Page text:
If you take nothing else away from "Absolute Candor," know that Jean-Luc Picard made a mistake when resigning in protest and taking himself out of the game, and people are now telling him that in no uncertain terms.
This episode provides a reckoning for the title character in a way that was certainly contemplated in the opening three episodes but comes to the forefront here in a way that can’t be ignored. When Starfleet chose not to continue the evacuation and relocation of the Romulans, Picard quit, full stop. His error — if he was truly living by his principles that Starfleet abandoned — was that he headed off into retirement and didn’t look back, instead of continuing to try to make some sort of difference.
“The End Is the Beginning” has a title that would show a striking amount of self-awareness if it were actually “The End of the Beginning,” which is more like what it plays like. Three episodes for Picard to secure a ship and a skeleton crew for whatever mission ensues in tracking down Soji Asha and/or Bruce Maddox has been plenty enough. Let’s make it so already, shall we?
Picard, more so than Discovery, has shown that it’s going to be completely serialized, rather than taking a hybrid approach that uses both serialization and episodic story beats. This is somewhat more difficult for me, because reviewing chapters of a book makes it hard to know if what I’m critiquing is adequately informed by what might be just around the corner. (Case in point: My disbelief in Picard being returned to his home after the episode on the rooftop, which was later explained by the ensuing conspiracy/cover-up.) Am I being entertained and absorbed by the story? Yes, although this is taking longer than perhaps I would like.
"Maps and Legends" is an episode that further sets up the premise of this season and offers some good context, fleshing things out that “Remembrance” had me wondering about and giving them more shape. It does this leisurely and methodically, which feels like a step in the right direction after the many narrative gaps and shortcuts seen in Discovery. That being said, this episode often feels like expositional piece-moving ahead of the story that still awaits us.
The Peak TV cliche "It’s a 10-hour movie" has been applied to this series in Patrick Stewart’s press statements, and by that calculation, the first three episodes would be Act One. We’re still just getting started here, and by the end of "Maps and Legends" we’re still just getting started. While "Remembrance" gave us the nostalgic feels, this seems like an episode that’s easing us into the world of Picard that will be. Gradually.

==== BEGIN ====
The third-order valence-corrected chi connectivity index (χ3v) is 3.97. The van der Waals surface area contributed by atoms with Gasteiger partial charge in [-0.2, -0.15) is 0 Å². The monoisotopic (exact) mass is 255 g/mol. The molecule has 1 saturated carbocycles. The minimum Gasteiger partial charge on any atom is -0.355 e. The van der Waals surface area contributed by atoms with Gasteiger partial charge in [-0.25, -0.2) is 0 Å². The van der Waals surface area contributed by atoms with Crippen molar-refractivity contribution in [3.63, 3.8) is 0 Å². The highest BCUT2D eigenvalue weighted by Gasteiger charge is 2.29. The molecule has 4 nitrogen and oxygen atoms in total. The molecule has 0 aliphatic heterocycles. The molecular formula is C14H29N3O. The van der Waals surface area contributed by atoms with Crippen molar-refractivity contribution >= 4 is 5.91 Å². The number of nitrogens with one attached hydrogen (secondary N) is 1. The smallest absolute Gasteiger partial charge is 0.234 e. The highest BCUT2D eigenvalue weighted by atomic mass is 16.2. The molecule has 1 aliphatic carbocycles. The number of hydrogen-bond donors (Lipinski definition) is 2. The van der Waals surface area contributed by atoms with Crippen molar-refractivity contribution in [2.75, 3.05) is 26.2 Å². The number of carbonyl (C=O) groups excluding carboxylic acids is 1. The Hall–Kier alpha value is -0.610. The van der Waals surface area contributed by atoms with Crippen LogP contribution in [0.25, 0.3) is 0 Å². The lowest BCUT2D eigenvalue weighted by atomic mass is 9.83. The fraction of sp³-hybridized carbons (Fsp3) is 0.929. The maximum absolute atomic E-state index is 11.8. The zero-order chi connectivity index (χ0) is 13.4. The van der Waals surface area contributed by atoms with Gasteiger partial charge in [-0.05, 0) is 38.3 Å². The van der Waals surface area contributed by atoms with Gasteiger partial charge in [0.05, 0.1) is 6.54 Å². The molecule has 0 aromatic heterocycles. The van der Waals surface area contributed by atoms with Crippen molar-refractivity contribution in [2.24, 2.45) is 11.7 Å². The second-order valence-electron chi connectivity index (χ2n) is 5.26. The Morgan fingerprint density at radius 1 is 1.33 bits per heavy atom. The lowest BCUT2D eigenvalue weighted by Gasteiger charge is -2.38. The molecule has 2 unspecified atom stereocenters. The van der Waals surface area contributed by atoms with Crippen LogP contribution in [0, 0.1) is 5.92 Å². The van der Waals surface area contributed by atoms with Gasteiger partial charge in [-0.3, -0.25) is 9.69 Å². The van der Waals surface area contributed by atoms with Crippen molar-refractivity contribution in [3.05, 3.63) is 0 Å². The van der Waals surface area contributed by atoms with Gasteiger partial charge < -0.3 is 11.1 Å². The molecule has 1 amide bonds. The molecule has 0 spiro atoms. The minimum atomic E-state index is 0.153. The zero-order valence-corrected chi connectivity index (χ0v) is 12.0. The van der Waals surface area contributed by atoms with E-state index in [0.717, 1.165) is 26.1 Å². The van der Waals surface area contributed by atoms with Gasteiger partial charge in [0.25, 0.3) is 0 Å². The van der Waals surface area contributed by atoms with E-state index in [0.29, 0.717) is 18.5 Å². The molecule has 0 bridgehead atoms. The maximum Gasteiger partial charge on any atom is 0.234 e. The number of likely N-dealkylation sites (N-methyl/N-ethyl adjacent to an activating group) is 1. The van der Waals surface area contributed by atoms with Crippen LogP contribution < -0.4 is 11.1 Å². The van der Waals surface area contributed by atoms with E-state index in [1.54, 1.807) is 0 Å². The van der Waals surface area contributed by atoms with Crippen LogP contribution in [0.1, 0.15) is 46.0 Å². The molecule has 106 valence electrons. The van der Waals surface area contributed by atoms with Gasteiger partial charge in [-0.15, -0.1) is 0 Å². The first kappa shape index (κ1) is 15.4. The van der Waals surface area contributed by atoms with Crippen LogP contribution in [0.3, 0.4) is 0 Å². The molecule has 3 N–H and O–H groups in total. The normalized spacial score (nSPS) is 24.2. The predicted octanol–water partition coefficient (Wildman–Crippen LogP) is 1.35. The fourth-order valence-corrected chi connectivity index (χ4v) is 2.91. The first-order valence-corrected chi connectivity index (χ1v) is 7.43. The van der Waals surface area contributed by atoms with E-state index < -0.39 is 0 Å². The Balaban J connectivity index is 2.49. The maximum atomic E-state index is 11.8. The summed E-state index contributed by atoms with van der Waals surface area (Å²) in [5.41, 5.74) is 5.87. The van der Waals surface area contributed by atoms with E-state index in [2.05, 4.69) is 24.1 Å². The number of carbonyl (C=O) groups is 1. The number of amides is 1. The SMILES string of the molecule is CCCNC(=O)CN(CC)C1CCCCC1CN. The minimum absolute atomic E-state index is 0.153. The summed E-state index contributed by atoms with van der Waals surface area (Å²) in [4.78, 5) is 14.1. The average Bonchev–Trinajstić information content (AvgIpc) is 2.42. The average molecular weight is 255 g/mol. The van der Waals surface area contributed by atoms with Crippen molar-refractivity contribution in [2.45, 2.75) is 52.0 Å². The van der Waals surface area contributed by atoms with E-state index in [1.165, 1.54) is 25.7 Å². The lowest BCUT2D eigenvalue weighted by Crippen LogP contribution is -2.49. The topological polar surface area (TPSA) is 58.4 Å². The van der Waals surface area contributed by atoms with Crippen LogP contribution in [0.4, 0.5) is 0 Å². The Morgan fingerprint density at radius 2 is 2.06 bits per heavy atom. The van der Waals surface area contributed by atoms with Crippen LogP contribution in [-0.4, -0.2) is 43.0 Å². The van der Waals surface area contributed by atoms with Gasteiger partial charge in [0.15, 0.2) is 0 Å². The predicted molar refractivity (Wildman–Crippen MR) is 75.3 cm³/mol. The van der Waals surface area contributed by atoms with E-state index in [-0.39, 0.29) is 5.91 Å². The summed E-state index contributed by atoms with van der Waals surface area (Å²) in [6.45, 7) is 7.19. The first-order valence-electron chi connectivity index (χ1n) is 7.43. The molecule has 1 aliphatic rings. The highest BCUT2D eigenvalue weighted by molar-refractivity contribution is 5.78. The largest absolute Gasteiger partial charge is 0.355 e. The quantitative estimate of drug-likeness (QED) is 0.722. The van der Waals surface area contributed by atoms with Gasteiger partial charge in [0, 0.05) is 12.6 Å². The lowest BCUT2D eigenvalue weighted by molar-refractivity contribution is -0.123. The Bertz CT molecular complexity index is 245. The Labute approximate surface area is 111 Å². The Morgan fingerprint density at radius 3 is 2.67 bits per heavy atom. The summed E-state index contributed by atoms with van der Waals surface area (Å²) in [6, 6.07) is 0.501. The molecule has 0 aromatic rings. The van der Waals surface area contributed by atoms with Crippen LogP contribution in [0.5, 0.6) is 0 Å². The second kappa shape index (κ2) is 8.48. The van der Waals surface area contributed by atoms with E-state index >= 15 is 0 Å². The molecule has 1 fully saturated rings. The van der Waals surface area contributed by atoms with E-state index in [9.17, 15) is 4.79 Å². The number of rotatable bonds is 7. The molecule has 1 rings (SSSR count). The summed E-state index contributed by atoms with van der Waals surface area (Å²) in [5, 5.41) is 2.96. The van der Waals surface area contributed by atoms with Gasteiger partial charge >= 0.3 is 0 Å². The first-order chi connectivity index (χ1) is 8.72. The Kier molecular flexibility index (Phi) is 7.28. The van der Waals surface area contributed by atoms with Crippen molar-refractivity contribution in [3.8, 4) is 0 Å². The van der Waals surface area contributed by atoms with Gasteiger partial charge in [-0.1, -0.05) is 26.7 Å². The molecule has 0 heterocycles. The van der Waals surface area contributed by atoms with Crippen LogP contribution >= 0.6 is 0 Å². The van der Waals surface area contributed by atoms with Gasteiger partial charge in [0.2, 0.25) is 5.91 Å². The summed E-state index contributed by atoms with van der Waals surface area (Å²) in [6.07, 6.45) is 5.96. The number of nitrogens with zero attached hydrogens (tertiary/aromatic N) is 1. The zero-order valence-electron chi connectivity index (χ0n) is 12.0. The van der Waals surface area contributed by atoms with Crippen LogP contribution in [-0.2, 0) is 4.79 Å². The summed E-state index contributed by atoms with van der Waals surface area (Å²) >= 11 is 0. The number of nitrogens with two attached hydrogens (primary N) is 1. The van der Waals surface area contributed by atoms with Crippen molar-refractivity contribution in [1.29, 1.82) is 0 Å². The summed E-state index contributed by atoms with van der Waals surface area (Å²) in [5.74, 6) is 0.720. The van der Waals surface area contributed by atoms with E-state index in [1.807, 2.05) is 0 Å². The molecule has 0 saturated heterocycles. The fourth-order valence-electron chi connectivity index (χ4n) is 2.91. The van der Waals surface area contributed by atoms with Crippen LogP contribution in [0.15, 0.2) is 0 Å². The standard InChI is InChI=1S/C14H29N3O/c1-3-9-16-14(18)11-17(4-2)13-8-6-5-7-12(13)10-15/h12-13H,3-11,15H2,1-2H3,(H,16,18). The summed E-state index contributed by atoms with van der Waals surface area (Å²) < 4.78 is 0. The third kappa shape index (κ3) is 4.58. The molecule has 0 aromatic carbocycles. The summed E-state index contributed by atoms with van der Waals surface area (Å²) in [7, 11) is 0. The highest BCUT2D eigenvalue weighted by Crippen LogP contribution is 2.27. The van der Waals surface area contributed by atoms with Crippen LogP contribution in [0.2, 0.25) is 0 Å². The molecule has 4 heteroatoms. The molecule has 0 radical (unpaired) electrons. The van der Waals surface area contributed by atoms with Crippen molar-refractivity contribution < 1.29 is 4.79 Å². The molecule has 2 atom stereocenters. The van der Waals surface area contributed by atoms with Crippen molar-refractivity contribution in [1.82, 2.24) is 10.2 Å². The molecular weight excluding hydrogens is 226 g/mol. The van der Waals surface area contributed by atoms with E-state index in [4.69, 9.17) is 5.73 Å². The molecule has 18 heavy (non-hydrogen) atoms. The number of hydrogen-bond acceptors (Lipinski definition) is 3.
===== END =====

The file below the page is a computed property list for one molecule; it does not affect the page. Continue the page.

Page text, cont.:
Picard plays like a just-right balance between fan service and staking out new territory. Opening with a dream sequence on Ten-Forward of the Enterprise-D, Picard plays poker with Data. After some familiar chit-chat, Data observes Picard is stalling, who responds by saying he is doing so because "I don’t want the game to end."
The details of the sequence are interesting because they use the familiar visual cues of TNG (Ten-Forward, a game of poker), but twist them with a certain dream logic (Data is anachronistically wearing the Enterprise-E-era uniform he died in, and Ten-Forward, where poker was never played, is lit in a way that makes it feel askew).
At the core of the episode is Picard being haunted by the dreams and memories of his fallen comrade. When I learned of Brent Spiner’s involvement in this series several months back, I feared some sort of retcon that would resurrect him, perhaps through the B-4 escape hatch the writers built into Star Trek: Nemesis. But "Remembrance" does not cheat — and indeed leans heavily into the fact that, yes, Data very much died at the end of Nemesis, which took a very real emotional toll on Picard and now results in strange, mysterious dreams that have Meaningful Reasons.
Minor actions having huge unforeseen consequences is a staple of time-travel stories. Pull on a thread, and you unravel the tapestry. "You go back before World War II and kill Hitler, and maybe you make everything worse," says Mercer, taking the opposing view of the conventional wisdom of the classic premise. In his mind, you just don’t make that supposedly obvious choice.
I enjoyed hearing that, because the "kill Hitler" time-travel scenario always sounds good on paper, but you truly have no idea what the downstream ramifications of doing that would be. If you kill Hitler and change the course of history, the results could be counter-intuitively catastrophic. Maybe now the Cuban Missile Crisis ends in global nuclear annihilation. At the very least, you are all but ensuring you will not be born. Maybe I’m selfish and we’re historically far enough removed from World War II to distance ourselves from that pain, but I happen to like the world as it exists today, and doing something as universe-altering as killing Hitler could mean I’m not only erasing my own existence in favor of that alternate reality, but creating a potentially worse one.